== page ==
Notes to broadcasters
To ensure that food is safe, to help farmers and processors, and to improve value chains, governments help create and enforce standards for growing and processing foods such as potatoes. Standards are detailed guidelines for producing safe, high quality produce. They cover all aspects of production, processing, labelling and transportation. The National Bureau of Standards in each country collaborates with other stakeholders to create and enforce these standards.
When producers and processors follow standards, product quality improves, producers and processors can expect increased income, and consumers are assured of safe, high quality products. In addition, trade and marketing across national borders is possible, as is the case with the East and Central African harmonized standards for fresh potatoes.
This script is a six-scene drama which shows how small-scale potato growers can grow fresh potatoesto the standards of the market. The script talks about standards for seeds, cultural practices, harvesting, storage, and transport.
You could use this drama as inspiration to produce a similar program on standards for potatoes or other crops in your area. Or you might choose to present this drama as part of your regular farmer program, using voice actors to represent the speakers.
Choose a unique signature tune for the beginning and end of each episode so your audience will instantly recognize that an episode of the drama is about to begin. Create a promo for the drama and broadcast the promo frequently – during your regular farmer program and at other times when farmers are likely to be listening.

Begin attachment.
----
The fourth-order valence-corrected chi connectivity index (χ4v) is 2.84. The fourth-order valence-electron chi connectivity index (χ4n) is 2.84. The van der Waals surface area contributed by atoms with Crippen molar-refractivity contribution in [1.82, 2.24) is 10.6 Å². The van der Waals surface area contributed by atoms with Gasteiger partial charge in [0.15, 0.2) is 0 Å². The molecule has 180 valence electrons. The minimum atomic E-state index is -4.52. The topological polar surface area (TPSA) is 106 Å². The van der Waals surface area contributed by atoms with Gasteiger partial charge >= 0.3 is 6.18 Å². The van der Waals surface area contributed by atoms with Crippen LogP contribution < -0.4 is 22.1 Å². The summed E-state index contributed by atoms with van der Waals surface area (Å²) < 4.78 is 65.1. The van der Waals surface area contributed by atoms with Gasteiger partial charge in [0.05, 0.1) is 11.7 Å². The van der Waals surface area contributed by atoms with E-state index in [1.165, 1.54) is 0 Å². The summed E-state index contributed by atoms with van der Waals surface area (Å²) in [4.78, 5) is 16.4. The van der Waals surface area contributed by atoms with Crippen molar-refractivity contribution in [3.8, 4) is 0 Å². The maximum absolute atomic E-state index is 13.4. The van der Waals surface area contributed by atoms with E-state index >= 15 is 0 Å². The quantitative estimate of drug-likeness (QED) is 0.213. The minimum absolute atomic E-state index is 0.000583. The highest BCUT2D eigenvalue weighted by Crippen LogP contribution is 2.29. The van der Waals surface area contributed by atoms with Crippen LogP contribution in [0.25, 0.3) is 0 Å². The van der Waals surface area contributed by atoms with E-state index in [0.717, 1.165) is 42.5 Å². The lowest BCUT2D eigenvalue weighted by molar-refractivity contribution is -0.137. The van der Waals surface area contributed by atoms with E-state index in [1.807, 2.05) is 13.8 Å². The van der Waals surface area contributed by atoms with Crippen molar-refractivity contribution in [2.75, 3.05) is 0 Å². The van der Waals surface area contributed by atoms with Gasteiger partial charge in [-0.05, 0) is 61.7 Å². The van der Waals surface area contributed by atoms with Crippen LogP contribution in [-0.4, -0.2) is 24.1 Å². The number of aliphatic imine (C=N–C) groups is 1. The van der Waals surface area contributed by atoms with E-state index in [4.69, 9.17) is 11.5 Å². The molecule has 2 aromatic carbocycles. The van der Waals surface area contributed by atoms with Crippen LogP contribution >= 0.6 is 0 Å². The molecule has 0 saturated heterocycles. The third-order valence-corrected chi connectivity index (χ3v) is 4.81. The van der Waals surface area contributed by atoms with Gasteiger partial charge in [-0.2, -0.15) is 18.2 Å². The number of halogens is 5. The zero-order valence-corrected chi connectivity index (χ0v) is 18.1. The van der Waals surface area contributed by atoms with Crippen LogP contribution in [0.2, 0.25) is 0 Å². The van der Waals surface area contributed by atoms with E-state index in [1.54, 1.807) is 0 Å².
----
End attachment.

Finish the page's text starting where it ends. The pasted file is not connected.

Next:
Follow episodes of the drama by interviewing a potato farmer or an expert on the potato value chain. Invite listeners to call or text in with questions and comments. Topics for discussion might include:
• What are the recommended standards for growing fresh potatoes for the market?
• What are the biggest challenges to meeting those standards, and how can those challenges be successfully addressed?
Estimated running time for this item is 15-20 minutes, including intro and outro.
In today’s drama, we meet two farmers who grew potatoes at the same time. One got a very good crop and sold his potatoes at a very high price. The other did not pay attention to detail when planting, harvesting and storing his potatoes. And so he had a poor harvest and lost money. In fact, nobody wanted to buy his potatoes! In today’s program, you will learn how to grow, store and transport potatoes according to the harmonized standards for roots and tubers in East and Central Africa. Growing to these standards will ensure you get a better market and a higher income. Stay tuned.
Okay, that brings us to the end of our meeting. All the best in growing your potatoes!
AT GITONGA’S FARM
This program has been produced by the Enhancing adoption of HarmonizedStandards for Roots and Tubers in East and Central Africa project whose goal is to improve the livelihoods of smallholder farmers through commercialization and increased regional trade of roots and tubers in East and Central Africa.
The project was funded by USAID through the Association for Strengthening Agricultural Research in Eastern and Central Africa, or ASARECA.
The project partners are the International Institute of Tropical Agriculture or IITA, the Uganda National Bureau of Standards, the Rwanda Bureau of Standards, the Tanzania Bureau of Standards and the University of Nairobi.
For more information on harmonized standards for roots and tubers, please contact the Bureau of Standards in your country.
Contributed by: Winnie Onyimbo, Trans World Radio, Nairobi, Kenya
Reviewed by:Dr. Abass Adebayo, value addition specialist, International Institute for Tropical Agriculture (IITA), and Dr. Gabriel Ndunguru, consultant to IITA.
This script was written with the support of the Tanzanian office of the International Institute for Tropical Agriculture.